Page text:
Sound of my Voice
There seems to be an inextricable link between religion, science fiction and conspiracy theories, possibly because they all demand a certain amount of belief and pose hypothetical questions that cannot easily be proved, denied or answered. By religions, I'm not talking about the teachings of the assorted prophets and incarnations, but the various cults and sects that have resulted from people's interpretations of those teachings, or those that have been set up by people inventing their own belief systems, for fun and profit. These sects don't even have to be based on a belief in a divine presence, with many originating from a belief in extra terrestrials, while others are simply based on the self-aggrandisement of charismatic, deluded egomaniacs. Whatever the origins, they can all make for interesting stories and movies.
PT Anderson's Oscar-baiting The Master, tells of one such story, which bears an uncanny resemblance to the biography of certain science-fiction writer turned "religious" leader with a penchant for rich Hollywood types. This is a big budget movie, shot on 70mm film and featuring a stellar cast that includes Philip Seymour Hoffman, Joaquin Phoenix and Amy Adams. However, it's brilliant cinematography and acting are somewhat let down by less interesting story.
Sound of my Voice, on the other hand, is a low-budget indie co-written and starring Brit Marling (Another Planet) as Maggie, a woman (allegedly) from the future who has built a secret following around herself as she teaches her disciples how to prepare for a forthcoming disaster. The story is told from the point of view of Peter and Lorna, a couple of wannabe documentarians who want to infiltrate the cult with a hidden camera and expose the leader as a fraud. Thankfully the film avoided using the "found footage" format, which is increasingly popular at the moment, such as the recently released cop drama End of Watch, and done with varying degrees of artistic and financial success.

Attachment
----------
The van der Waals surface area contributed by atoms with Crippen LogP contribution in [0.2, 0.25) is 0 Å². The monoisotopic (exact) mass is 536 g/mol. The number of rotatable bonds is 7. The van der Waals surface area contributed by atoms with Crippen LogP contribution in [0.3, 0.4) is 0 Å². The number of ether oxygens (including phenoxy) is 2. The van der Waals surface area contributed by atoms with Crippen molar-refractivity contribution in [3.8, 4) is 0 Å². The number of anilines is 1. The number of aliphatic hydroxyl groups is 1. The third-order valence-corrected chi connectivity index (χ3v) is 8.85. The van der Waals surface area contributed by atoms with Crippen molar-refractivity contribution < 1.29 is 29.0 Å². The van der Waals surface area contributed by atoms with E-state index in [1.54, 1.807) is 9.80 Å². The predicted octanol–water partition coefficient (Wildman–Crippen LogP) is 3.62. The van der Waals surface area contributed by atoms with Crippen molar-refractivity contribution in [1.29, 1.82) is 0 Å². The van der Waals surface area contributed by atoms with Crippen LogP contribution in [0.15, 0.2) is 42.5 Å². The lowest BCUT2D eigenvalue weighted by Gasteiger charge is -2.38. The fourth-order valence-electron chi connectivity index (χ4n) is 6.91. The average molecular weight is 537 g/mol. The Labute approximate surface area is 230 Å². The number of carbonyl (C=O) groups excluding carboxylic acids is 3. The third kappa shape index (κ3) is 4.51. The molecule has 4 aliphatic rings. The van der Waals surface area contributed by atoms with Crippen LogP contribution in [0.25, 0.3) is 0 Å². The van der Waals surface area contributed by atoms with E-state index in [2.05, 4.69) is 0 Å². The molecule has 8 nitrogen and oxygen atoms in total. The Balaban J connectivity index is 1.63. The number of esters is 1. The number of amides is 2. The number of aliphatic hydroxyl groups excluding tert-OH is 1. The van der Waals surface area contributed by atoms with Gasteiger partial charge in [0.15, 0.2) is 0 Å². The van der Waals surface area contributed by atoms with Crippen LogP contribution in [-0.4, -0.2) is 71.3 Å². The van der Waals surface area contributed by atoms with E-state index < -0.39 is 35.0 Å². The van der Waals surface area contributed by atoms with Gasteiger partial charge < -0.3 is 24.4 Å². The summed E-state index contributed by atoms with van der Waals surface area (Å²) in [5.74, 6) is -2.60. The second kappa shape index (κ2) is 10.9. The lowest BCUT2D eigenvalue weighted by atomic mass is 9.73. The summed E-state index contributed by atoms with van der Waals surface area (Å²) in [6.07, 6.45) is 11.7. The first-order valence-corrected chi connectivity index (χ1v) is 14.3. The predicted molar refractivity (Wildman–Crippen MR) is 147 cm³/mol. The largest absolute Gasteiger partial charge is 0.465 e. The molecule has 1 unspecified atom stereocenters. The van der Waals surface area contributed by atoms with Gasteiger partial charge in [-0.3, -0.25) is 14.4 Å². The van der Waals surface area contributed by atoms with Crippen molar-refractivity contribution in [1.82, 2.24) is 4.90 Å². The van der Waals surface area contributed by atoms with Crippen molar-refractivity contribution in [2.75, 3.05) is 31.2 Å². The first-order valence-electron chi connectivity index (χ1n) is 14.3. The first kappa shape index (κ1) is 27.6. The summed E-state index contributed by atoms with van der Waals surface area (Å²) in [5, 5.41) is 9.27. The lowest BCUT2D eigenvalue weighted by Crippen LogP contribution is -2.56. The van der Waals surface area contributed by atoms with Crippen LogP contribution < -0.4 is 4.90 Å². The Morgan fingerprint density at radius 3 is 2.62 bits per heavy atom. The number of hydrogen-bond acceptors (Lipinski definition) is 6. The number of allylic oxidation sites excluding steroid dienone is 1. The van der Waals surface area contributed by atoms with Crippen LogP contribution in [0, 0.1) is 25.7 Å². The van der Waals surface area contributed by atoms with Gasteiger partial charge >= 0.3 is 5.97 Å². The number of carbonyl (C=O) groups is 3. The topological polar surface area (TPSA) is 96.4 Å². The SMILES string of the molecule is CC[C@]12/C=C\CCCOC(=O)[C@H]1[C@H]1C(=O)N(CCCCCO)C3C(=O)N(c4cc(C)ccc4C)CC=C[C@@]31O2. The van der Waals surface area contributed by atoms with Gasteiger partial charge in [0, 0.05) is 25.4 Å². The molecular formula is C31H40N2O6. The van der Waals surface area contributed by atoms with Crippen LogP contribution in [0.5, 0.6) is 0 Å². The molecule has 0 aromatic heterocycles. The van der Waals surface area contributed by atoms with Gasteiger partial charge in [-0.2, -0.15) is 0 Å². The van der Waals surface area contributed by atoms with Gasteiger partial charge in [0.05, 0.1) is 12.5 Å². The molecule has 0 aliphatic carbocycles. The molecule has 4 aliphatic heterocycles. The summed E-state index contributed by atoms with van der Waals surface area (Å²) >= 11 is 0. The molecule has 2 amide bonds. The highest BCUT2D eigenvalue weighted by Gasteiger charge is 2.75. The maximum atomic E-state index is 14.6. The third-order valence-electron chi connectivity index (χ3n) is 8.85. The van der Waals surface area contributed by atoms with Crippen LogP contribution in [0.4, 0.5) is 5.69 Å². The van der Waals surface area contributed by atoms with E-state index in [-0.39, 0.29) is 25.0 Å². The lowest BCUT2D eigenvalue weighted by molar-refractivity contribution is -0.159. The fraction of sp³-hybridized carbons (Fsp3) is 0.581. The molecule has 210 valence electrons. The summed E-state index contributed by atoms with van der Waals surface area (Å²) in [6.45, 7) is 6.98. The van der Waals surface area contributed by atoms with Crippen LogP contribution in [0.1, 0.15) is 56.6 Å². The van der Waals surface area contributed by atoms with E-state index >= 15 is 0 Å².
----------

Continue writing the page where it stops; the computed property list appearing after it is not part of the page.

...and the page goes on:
The film's success is definitely down to Marling, although more for her screen presence than her writing. Her good looks and haunting/haunted portrayal of the object of adoration is totally convincing, and it is easy to see why some people would believe what she says, and the writing supports it. Where the film falls down is some aspects that are never properly elucidated. Not spoon feeding the audience is a good thing, but pulling the spoon away just as you are about to eat can be annoying. On more than one occasion we are shown things that a clearly important. I trust that Marling is smart enough a writer not to give undue attention to things that are irrelevant and therefore confusing, and most of this occurs in the final act, with the final sequence being particularly frustrating. On the one hand there is a great twist/reveal, then on the other there are too many questions left unanswered.
Marling's other film, Another Earth, suffered from a similar problem. It created interesting characters and dramas for them, but for a science fiction film the science aspect was questionable, undermining the rest of the story. With time travel wholly in the realms of speculative science (conspiracy theories aside), it does mean it is simply a "what if" scenario, but one that will be heavily scrutinised by a nerdy sci-fi audience, or leave a mainstream audience completely baffled.
As a well-acted cautionary tale it is engaging and well executed, which shows Marling is definitely a talent to watch out for, but it is the writing, or possibly the editing, that let it down in the home stretch, and not because it is overly enigmatic.
Sound of my Voice is out now on DVD and Blu-ray.
We have two copies to give away on Blu-ray. Click on the link below to enter the competition.
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